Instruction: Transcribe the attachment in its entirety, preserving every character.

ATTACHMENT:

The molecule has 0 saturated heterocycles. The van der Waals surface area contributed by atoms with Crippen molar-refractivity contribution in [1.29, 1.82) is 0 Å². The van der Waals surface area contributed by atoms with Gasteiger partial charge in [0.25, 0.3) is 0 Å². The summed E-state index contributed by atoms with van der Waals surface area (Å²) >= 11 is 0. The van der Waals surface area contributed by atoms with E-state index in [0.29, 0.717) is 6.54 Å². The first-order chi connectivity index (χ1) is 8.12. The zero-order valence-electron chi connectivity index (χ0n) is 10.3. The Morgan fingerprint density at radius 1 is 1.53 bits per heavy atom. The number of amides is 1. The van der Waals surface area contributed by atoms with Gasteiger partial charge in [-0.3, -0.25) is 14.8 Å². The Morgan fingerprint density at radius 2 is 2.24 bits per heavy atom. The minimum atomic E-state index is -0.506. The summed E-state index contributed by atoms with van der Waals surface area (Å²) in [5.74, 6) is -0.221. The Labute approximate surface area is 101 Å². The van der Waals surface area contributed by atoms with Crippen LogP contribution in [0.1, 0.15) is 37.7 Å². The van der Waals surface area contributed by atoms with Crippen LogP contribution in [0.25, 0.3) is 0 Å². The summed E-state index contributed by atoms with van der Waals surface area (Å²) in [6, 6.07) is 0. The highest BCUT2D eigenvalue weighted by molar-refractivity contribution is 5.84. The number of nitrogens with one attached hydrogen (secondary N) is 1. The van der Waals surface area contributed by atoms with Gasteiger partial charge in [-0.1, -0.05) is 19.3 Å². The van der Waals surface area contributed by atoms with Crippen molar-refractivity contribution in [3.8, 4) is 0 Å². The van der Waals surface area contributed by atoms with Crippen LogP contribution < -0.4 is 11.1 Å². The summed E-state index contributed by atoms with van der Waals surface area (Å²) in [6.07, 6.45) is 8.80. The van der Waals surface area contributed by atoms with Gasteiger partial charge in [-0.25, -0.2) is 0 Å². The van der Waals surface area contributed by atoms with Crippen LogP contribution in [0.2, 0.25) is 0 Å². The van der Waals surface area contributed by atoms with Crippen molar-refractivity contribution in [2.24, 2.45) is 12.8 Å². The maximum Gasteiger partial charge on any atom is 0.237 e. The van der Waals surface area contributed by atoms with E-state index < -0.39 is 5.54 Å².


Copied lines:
The molecule has 0 saturated heterocycles. The van der Waals surface area contributed by atoms with Crippen molar-refractivity contribution in [1.29, 1.82) is 0 Å². The van der Waals surface area contributed by atoms with Gasteiger partial charge in [0.25, 0.3) is 0 Å². The summed E-state index contributed by atoms with van der Waals surface area (Å²) >= 11 is 0. The van der Waals surface area contributed by atoms with E-state index in [0.29, 0.717) is 6.54 Å². The first-order chi connectivity index (χ1) is 8.12. The zero-order valence-electron chi connectivity index (χ0n) is 10.3. The Morgan fingerprint density at radius 1 is 1.53 bits per heavy atom. The number of amides is 1. The van der Waals surface area contributed by atoms with Gasteiger partial charge in [-0.3, -0.25) is 14.8 Å². The Morgan fingerprint density at radius 2 is 2.24 bits per heavy atom. The minimum atomic E-state index is -0.506. The summed E-state index contributed by atoms with van der Waals surface area (Å²) in [5.74, 6) is -0.221. The Labute approximate surface area is 101 Å². The van der Waals surface area contributed by atoms with Crippen LogP contribution in [0.1, 0.15) is 37.7 Å². The van der Waals surface area contributed by atoms with Crippen LogP contribution in [0.25, 0.3) is 0 Å². The summed E-state index contributed by atoms with van der Waals surface area (Å²) in [6, 6.07) is 0. The highest BCUT2D eigenvalue weighted by molar-refractivity contribution is 5.84. The number of nitrogens with one attached hydrogen (secondary N) is 1. The van der Waals surface area contributed by atoms with Gasteiger partial charge in [-0.1, -0.05) is 19.3 Å². The van der Waals surface area contributed by atoms with Crippen molar-refractivity contribution in [3.8, 4) is 0 Å². The van der Waals surface area contributed by atoms with Crippen LogP contribution < -0.4 is 11.1 Å². The summed E-state index contributed by atoms with van der Waals surface area (Å²) in [6.07, 6.45) is 8.80. The van der Waals surface area contributed by atoms with Gasteiger partial charge in [-0.25, -0.2) is 0 Å². The van der Waals surface area contributed by atoms with Crippen LogP contribution in [0.2, 0.25) is 0 Å². The van der Waals surface area contributed by atoms with Crippen molar-refractivity contribution in [2.24, 2.45) is 12.8 Å². The maximum Gasteiger partial charge on any atom is 0.237 e. The van der Waals surface area contributed by atoms with E-state index < -0.39 is 5.54 Å².